Mirvish plans to replace the Princess of Wales Theatre in Toronto’s Entertainment District with a Frank Gehry-designed condo project
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The new complex, designed by world-renowned architect Frank Gehry, will reportedly feature three 80-storey condo towers, retail space, function space and two art museums; one to publicly display the Mirvish’s private collection of abstract art, the other in partnership with OCAD.
Mirvish opened the 2000-seat Princess of Wales theatre on the corner of King and John streets in the heart of Toronto’s Entertainment District in 1993 with the production of Miss Saigon. The venue has subsequently housed long-running hit shows like Disney’s Beauty and the Beast, Disney’s The Lion King, The Lord of the Rings, The Sound of Music and is currently the home of Toronto’s resident production of War Horse.
Mirvish’s move really marks Toronto’s decline as a viable market for long runs of commercial theatre shows; a subject I explored in more depth in my recent article debunking MGM Resorts’ claim of establishing a resident Cirque du Soleil show as part of its bid for a downtown Toronto casino.
There was a time in the ‘90s when a weak Canadian dollar, lower gas prices and the absence of strict, post-9/11 border security and passport requirements meant a steady stream of US tourists to the city that could sustain long runs of shows.
Even after taking out Phantom of the Opera’s 10-year run in the ‘80s/‘90s as an extreme outlier, the trend for lengths of open-ended long-run shows in Toronto has been downward, especially post-9/11:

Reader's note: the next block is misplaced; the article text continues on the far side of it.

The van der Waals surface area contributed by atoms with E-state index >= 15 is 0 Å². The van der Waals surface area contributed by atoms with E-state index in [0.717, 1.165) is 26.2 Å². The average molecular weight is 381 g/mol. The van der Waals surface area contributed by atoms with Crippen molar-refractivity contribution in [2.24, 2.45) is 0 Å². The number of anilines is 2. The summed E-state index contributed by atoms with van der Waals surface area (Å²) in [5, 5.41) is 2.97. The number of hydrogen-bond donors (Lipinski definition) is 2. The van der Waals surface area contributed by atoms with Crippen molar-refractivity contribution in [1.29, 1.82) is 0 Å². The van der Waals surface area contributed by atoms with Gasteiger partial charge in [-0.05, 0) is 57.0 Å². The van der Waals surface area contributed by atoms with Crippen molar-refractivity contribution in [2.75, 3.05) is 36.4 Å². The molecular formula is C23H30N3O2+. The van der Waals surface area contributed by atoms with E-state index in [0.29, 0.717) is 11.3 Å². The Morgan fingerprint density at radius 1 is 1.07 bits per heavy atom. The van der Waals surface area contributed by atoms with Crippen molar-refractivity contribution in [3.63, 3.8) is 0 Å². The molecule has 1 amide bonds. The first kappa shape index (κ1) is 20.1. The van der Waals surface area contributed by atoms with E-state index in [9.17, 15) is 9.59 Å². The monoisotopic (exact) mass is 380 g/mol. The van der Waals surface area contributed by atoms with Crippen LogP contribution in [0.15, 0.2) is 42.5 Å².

- Phantom of the Opera – 1989-1999 (10 years)
- The Lion King – 1999-2004 (5 years)
- Mamma Mia – 2000-2005 (5 years)
- We Will Rock You – 2007-2009 (2 years)
- Jersey Boys – 2008-2010 (2 years)
- Rock of Ages – 2010-2011 (1 year)
- Billy Elliot – 2011 (37 weeks)
Given the current market for commercial theatre in Toronto, it’s a lot less risky to present short runs of the US-based touring productions of large commercial shows rather than run the financial risk of producing resident Toronto “sit-down” productions of these same shows.
From an economic standpoint the move can be seen as Mirvish streamlining its theatre operations. Mirvish still has the Royal Alexandra Theatre, the recently-renamed Ed Mirvish Theatre (formerly the Canon Theatre and Pantages Theatre) and the smaller Panasonic Theatre. At any given time in the year at least one if not two of their theatres sit empty; a dark theatre loses money.
Despite the positive PR spin of creating galleries and the cachet of Frank Gehry’s name attached to design the project, I’m still deeply saddened by the fact that, at the end of the day, Toronto is losing a major theatre.
What I’d really like to see happen now is a stronger focus on local theatre in Toronto. Toronto has a thriving community of smaller theatre companies that deserve bigger audiences.
One thing I’ve always liked about the Mirvish organization is that it has steadfastly supported local Toronto theatre without much fanfare for itself.
I commend Mirvish for its annual support of the Toronto Fringe Festival, for its partnership with local theatre companies like Theatre 20 whose mandate is to develop new Canadian musicals, and it’s recent presentation of the Sheridan College’s student production of RENT, providing a larger stage for our emerging theatre talent in Canada.
Mirvish also recently announced its new Off-Mirvish second-stage series showcasing productions from local companies like Outside the March’s Terminus, Studio 180 Theatre’s Clybourne Park and Theatre Passe-Muraille’s Mary Walsh’s Dancing with Rage. I think it will be a huge step toward giving local Toronto theatre companies that are doing excellent work exposure to a broader audience.
I see it as the silver lining to the cloud that is essentially taking a wrecking ball to a beautiful Toronto performance space in order to build more condos.
Photo by Evan Dion